With the growing number of justifications for and popularity of minimally invasive surgery (MIS) for lumbar spinal fusion, a large-scale outcomes study comparing MIS, and conventional procedures is necessary. The researchers queried about the Quality Outcomes Database for patients with degenerative spine illness and who underwent elective lumbar fusion. They used ideal matching to construct two extremely homogeneous groups in terms of 33 baseline factors, with a 1:2 ratio between patients who underwent MIS and those who received open lumbar fusion (including demographic characteristics, comorbidities, symptoms, patient-reported scores, indications, and operative details). Overall satisfaction, reduction in the Oswestry Disability Index (ODI), and reduction in back and leg discomfort, as well as hospital length of stay (LOS), operating time, reoperations, and inadvertent durotomy rate, were all studied. On the North American Spine Society measure, satisfaction was characterized as a score of 1 or 2. The MCID (minimal clinically relevant difference) in ODI was defined as a drop of ≥ 30% from baseline.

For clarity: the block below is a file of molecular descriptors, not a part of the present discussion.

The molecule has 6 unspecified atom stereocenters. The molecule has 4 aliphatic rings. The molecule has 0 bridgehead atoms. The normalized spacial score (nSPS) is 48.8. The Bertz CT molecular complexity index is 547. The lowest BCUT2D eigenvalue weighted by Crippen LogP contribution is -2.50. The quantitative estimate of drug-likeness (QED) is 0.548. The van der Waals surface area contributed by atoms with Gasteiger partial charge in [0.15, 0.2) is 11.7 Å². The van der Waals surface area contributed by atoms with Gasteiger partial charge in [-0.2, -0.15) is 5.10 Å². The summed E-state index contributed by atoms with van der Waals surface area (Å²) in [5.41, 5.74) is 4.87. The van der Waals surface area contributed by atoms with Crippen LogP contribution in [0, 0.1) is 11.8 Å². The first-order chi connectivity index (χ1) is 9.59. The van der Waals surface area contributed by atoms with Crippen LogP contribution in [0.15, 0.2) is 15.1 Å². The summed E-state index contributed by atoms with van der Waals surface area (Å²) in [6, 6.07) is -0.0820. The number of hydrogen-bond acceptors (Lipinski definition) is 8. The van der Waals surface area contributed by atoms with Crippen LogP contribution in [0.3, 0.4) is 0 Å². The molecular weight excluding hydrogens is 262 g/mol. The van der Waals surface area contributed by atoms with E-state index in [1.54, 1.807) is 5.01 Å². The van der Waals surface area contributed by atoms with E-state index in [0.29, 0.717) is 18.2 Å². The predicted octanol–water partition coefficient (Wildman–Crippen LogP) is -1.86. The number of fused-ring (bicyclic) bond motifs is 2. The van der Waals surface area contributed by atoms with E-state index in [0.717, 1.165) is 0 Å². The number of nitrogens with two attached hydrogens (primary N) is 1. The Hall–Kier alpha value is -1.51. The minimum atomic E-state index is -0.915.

The MIS and open groups had 1,483 and 2,966 patients. At 3 months, patients who had MIS fusion had a higher chance of being satisfied (OR 1.4, p = 0.004); at 12 months, there was no difference (OR 1.04, p = 0.67). Lumbar stenosis, single-level fusion, a higher American Society of Anesthesiologists Physical Status Classification System grade, and the lack of spondylolisthesis were linked to a higher likelihood of MIS satisfaction than open surgery. At 3 months (mean difference 1.61, p = 0.006; MCID OR 1.14, p = 0.0495) and 12 months (mean difference 2.35, p < 0.001; MCID OR 1.29, p < 0.001), patients in the MIS group had slightly lower ODI scores. MIS was also linked to reducing leg and back pain at both follow-up time points.

MIS was linked to a higher likelihood of satisfaction three months after lumbar fusion in patients with degenerative spinal conditions. At the 12-month follow-up, there was no discernible difference. MIS had a slight but persistent advantage in lowering the ODI and back and leg pain, linked to a lower reoperation rate. The surgical time and incidental durotomy rate were not different between the two groups; however, the MIS group had a shorter LOS. Patients who received MIS were less likely to require revision surgery at 12 months (4.1% vs 5.6%, p = 0.032).